For example, instructing an aircraft to maintain a speed of 200 knots until it is 10 nautical miles from the destination / runway threshold?
What would an ATC command telling a pilot to maintain a certain speed until a certain distance from the destination sound like?
Typically, the speed assignment would be to maintain a specific speed until reaching a definable point (dme fix, navaid, RNAV/GPS fix/waypoint, visual reference point, etc.) as opposed to (a pilot estimated) 10 nautical miles (NM) from a destination or runway threshold. Although, if the aircraft is equipped with RNAV/GPS equipment the crew could create a waypoint/fix 10 NM from the airport/runway threshold.
The Phraseology would be something like: (could be some variation depending on the type of fix/point involved)
"N12345, maintain two zero zero knots until one zero miles from XYZ (fix/navaid/waypoint, etc.)"
1$\begingroup$ An addition to this answer: sometimes known visual points can also be mentioned, for example: at my base (CYXX), they mention "the highway" and "the power lines". A typical instruction would be "WJP expedite cruise until you're over the power lines". $\endgroup$ Aug 27, 2022 at 4:14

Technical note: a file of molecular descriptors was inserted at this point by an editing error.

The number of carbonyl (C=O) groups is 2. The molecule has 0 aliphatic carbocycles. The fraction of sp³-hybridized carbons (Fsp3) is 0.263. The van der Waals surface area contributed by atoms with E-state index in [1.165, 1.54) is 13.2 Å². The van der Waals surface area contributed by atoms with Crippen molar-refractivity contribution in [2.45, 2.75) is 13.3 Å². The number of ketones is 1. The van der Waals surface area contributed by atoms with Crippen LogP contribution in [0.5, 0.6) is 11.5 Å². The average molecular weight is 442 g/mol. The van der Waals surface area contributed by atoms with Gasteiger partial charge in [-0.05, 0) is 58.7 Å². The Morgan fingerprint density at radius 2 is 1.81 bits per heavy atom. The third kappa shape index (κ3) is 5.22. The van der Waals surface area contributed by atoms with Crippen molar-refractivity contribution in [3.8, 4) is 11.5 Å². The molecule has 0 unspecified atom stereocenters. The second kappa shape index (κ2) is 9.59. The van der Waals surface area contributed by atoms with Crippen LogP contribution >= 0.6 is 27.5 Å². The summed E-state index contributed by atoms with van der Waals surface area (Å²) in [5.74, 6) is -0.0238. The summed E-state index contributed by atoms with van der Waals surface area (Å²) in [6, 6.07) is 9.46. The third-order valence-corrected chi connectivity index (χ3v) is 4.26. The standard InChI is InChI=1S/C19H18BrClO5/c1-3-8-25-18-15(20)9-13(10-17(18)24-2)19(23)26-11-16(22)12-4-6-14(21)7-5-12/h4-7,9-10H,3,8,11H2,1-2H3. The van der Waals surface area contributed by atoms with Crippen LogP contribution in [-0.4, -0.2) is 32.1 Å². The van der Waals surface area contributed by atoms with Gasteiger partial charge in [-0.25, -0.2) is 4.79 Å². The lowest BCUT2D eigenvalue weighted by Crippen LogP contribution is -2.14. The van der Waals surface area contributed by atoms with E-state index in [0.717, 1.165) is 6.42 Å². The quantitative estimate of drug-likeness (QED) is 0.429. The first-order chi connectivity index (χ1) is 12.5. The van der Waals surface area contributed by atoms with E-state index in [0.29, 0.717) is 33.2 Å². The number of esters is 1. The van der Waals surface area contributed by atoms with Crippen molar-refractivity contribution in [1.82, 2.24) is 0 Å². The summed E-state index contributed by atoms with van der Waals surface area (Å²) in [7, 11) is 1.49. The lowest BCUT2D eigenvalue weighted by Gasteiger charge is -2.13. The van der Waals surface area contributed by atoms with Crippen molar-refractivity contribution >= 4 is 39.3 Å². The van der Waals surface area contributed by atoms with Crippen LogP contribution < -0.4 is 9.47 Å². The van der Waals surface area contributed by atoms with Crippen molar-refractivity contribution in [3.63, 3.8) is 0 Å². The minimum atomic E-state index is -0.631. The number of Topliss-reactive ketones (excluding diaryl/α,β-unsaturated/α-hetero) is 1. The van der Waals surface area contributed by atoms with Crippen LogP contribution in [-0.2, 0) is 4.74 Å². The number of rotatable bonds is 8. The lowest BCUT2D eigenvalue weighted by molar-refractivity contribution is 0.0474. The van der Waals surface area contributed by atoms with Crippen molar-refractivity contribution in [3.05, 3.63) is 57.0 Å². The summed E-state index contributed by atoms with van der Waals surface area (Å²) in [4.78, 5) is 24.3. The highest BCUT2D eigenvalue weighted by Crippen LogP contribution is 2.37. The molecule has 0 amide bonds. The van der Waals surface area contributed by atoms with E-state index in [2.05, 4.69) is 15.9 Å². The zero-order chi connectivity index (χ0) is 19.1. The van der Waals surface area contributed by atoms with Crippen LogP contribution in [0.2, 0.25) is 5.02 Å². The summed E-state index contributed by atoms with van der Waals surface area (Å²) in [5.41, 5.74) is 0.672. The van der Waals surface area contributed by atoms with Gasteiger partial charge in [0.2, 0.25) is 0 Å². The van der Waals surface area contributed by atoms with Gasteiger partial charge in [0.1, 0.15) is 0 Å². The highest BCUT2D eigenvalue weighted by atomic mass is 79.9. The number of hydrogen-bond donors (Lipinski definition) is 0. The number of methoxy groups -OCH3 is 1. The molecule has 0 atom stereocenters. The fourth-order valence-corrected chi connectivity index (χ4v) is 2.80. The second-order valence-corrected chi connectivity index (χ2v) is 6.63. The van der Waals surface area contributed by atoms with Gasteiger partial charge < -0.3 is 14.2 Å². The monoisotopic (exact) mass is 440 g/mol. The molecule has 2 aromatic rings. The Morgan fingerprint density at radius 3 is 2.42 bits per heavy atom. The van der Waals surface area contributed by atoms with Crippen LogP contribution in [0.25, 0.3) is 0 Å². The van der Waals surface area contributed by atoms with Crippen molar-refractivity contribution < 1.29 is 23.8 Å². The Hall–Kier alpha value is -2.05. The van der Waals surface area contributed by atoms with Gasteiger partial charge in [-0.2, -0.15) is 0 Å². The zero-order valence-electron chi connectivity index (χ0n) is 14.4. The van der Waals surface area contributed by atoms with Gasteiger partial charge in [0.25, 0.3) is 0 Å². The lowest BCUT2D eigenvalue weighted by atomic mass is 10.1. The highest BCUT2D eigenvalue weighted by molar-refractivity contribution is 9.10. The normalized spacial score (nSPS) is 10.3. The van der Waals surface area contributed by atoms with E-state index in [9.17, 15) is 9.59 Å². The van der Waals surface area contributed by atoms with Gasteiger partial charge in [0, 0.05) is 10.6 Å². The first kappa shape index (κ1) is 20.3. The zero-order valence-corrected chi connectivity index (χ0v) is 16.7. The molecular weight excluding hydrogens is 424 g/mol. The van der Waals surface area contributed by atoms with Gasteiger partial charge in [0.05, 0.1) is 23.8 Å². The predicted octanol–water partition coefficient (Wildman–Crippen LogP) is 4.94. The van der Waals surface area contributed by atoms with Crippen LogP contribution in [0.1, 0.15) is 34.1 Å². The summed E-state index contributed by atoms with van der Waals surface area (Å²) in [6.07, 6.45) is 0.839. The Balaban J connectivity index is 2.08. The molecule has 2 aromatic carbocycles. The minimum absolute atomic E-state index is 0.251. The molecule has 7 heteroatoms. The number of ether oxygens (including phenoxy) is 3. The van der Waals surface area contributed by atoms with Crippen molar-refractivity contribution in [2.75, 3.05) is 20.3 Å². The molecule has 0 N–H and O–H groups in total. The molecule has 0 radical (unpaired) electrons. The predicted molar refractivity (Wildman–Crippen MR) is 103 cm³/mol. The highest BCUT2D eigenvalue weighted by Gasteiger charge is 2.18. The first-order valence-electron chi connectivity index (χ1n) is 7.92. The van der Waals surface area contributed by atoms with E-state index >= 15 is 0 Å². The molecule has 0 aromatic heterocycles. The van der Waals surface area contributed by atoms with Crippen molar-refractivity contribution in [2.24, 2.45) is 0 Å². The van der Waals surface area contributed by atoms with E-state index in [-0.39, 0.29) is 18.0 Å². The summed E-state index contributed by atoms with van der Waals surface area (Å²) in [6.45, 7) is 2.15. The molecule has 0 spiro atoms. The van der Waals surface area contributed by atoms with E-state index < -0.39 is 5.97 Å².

In the united-states it would sound something like this, in the absence of an otherwise-useful named fix/waypoint/NAVAID:
Citation 3AB maintain two zero zero knots until ten-mile final.
You are more likely to hear "five-mile final" as that is the latest point ATC is allowed to require the pilot to fly a specific speed, as spelled out in FAA JO 7110.65 5–7–1:
b. Do not assign speed adjustment to aircraft: 4. Inside the final approach fix on final or a point 5 miles from the runway, whichever is closer to the runway.
$\begingroup$ Shrug. We say that kind of thing with some regularity—not speed control necessarily (although sometimes) but more often for sequencing arrivals: "Enter right base for a three-mile final." "Cleared visual approach, join no closer than a five-mile final." I think it's perfectly acceptable to let pilots do pilot things to estimate their position with respect to a runway, if we're using single-digit numbers of miles (and I don't expect to-the-foot accuracy either). $\endgroup$ Aug 28, 2022 at 11:34